Red Chinese Mulberries
The Red Chinese mulberry tree is a broad, spreading bush or small tree dotted with small thorns. Like its mulberry relatives, the fruits are technically not a berries but rather aggregates of tiny fleshy drupes clustered around a single stem
Monterrey pears are a large variety from northern Mexico, botanically a cultivar of Pyrus pyrifolia. The Asian pear hybrid was selected from the tree of a popular southern Texas variety. Monterrey pears are a cross of European pear and a Japanese pear.
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Jocote fruit (pronounced ho-CO-tay) grow on deciduous trees in warm tropical climates. They begin to develop following tiny red flowers, before any leaves appear on the tree. Jocote fruit grows along thick, knobby branches in clusters or alone. They are about 2 and a half to 5 centimeters in diameter and are slightly elongated. Some have a knob on the end, or are oddly shaped. Young Jocote fruit are green or yellowish-green and ripen to a purple or red color; some variants of the species will ripen to a yellow color. The thin skin has a waxy appearance and is edible. The pulp is yellow when ripe and sweet. In the center of the fruit is a large pit, or stone, which is inedible. The flavor of a Jocote fruit is said to be similar to a plum, sweet with a bit of an acidic aftertaste.
Jocote fruit is available in the fall and winter months.
Jocote fruit is a small tropical fruit, scientifically classified as Spondias purpurea. It is a popular fruit throughout Central America, particularly in Nicaragua and in Costa Rica. Since 2011, Jocote has been cultivated in Chiapas, Mexico, providing much needed work for producers in the area, and a good tree for planting in areas affected by soil erosion. Jocote fruit is also known as Purple Mombin, Jamaica Plum, Ciruela (Spanish for “plum”), or Hog Plum. In the Philippines, the fruit is called Siniguelas. There are many different varieties of Jocote fruit, up to 50 recorded in Nicaragua. There is a high variability among the fruits and in their color and appearance. Jocotes are related to mangoes and to cashew apples, from which we get cashew nuts.
Jocote fruit are rich in vitamin C and carbohydrates. They are a source of calcium, phosphorus, iron and a small amount of fiber. They contain carotene, B-complex vitamins, and several important amino acids. Jocotes are high in antioxidants, which help rid the body of free radicals.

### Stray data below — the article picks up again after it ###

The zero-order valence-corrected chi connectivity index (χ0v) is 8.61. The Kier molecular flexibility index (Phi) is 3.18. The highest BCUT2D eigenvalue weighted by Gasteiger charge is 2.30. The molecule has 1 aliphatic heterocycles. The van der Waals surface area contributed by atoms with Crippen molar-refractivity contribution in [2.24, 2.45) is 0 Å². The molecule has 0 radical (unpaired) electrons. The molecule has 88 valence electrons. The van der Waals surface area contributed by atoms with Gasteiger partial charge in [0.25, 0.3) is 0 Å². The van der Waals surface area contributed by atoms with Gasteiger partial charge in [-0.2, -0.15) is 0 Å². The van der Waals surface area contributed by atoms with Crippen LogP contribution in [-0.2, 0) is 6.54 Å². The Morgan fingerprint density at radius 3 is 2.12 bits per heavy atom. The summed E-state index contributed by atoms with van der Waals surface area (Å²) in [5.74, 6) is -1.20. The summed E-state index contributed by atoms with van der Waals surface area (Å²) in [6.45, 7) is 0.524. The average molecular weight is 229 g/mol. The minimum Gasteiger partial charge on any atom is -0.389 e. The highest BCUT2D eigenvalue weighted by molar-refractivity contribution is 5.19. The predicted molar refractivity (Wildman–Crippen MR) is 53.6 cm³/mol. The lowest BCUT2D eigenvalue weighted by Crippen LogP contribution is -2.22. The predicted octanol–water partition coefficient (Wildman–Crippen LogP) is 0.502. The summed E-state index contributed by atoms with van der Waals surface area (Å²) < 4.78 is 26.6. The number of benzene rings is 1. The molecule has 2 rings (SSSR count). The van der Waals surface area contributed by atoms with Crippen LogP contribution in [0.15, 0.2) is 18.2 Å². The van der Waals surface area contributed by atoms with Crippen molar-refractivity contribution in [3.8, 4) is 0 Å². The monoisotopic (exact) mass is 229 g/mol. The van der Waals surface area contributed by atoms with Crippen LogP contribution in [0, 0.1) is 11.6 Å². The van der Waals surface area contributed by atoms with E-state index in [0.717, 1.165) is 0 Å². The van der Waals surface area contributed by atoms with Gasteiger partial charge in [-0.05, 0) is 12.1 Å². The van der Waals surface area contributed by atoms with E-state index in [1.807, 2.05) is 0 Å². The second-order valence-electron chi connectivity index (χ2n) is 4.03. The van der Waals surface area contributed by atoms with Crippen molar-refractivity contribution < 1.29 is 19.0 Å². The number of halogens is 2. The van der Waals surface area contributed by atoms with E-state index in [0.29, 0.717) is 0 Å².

Jocote fruit are most often enjoyed as-is, raw and fully ripe. Ripe fruits will be soft to the touch. Unripe Jocote fruits can be eaten, though they are much more tart and somewhat bitter. They are eaten with salt in Costa Rica. They are made into a tart sauce or pickled in vinegar and eaten with chile peppers and salt. Ripe fruits are eaten much like a plum or mango, the pulp eaten and the stone discarded. The pulp can be used to make beverages, mashed and mixed with water and a sweetener. Whole fruits are boiled in water with sugar and sometimes other fruits to make a syrup or “honey”. This is eaten with ice cream or alone as a dessert. The fruits are cooked whole to make preserves, the seeds strained from the liquid. Boiling and drying Jocote fruits will preserve them for several months. Keep unwashed fruits in the refrigerator for up to a week.
Jocote trees have been used by the people of Central America for hundreds of years, for both food and medicinal uses. The trees are also used to create living fences and to help staunch soil erosion. A sap or gum from the tree is used as a glue and the same material is combined with sapote or pineapple to make a treatment for jaundice.
Jocote fruits are native to the area that stretches from southern Mexico to northern Peru and parts of north-coastal Brazil. They are most commonly in Costa Rica, Guatemala, Honduras, El Salvador and Panama. Though, they can be found growing throughout the West Indies and in the Bahamas as well. Spanish explorers brought Jocote fruit to the Philippines, where it is popular. Some Jocotes have been spotted growing in Florida, though they are not cultivated and are likely planted as a curiosity. Researchers believe the genetic variations of the Jocote fruit have been saved for future generations due to people cultivating the plant, separating it from its wild habitat. Due to a reduction in the acreage of the tropical dry forests in Central America, Jocotes may have become endangered if it weren’t for the fruit’s popularity with locals and success in cultivation. Jocotes can be found in specialty stores catering to Central American cuisine and products.
Recipes that include Jocote. One is easiest, three is harder.
|Sabore Senlinea||Jocotes in Syrup|
|Recetas de Argentina||Jocote Honey|
|Recetas Nicaraguenses||Jocote and Pineapple Syrup|